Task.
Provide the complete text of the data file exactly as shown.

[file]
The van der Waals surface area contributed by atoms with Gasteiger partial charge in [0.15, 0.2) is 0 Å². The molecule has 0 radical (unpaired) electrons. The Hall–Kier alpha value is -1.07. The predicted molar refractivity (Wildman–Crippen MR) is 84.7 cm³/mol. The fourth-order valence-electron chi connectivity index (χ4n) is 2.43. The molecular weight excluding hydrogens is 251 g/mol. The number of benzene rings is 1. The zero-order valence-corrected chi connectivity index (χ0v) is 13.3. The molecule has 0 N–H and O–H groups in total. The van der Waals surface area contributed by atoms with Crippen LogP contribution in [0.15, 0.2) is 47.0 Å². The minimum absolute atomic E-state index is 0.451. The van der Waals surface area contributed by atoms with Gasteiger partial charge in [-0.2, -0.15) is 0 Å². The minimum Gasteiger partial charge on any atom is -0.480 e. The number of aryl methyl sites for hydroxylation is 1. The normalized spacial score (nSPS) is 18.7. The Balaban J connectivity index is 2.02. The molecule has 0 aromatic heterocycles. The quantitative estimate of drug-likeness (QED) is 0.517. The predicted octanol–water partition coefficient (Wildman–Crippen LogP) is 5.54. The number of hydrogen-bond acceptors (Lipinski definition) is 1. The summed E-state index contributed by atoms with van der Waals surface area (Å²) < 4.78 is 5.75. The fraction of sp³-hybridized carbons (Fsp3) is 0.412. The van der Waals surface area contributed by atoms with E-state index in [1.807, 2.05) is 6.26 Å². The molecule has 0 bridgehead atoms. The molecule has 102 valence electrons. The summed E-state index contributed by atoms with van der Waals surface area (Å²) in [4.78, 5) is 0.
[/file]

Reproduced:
The van der Waals surface area contributed by atoms with Gasteiger partial charge in [0.15, 0.2) is 0 Å². The molecule has 0 radical (unpaired) electrons. The Hall–Kier alpha value is -1.07. The predicted molar refractivity (Wildman–Crippen MR) is 84.7 cm³/mol. The fourth-order valence-electron chi connectivity index (χ4n) is 2.43. The molecular weight excluding hydrogens is 251 g/mol. The number of benzene rings is 1. The zero-order valence-corrected chi connectivity index (χ0v) is 13.3. The molecule has 0 N–H and O–H groups in total. The van der Waals surface area contributed by atoms with Crippen LogP contribution in [0.15, 0.2) is 47.0 Å². The minimum absolute atomic E-state index is 0.451. The van der Waals surface area contributed by atoms with Gasteiger partial charge in [-0.2, -0.15) is 0 Å². The minimum Gasteiger partial charge on any atom is -0.480 e. The number of aryl methyl sites for hydroxylation is 1. The normalized spacial score (nSPS) is 18.7. The Balaban J connectivity index is 2.02. The molecule has 0 aromatic heterocycles. The quantitative estimate of drug-likeness (QED) is 0.517. The predicted octanol–water partition coefficient (Wildman–Crippen LogP) is 5.54. The number of hydrogen-bond acceptors (Lipinski definition) is 1. The summed E-state index contributed by atoms with van der Waals surface area (Å²) < 4.78 is 5.75. The fraction of sp³-hybridized carbons (Fsp3) is 0.412. The van der Waals surface area contributed by atoms with E-state index in [1.807, 2.05) is 6.26 Å². The molecule has 0 bridgehead atoms. The molecule has 102 valence electrons. The summed E-state index contributed by atoms with van der Waals surface area (Å²) in [4.78, 5) is 0.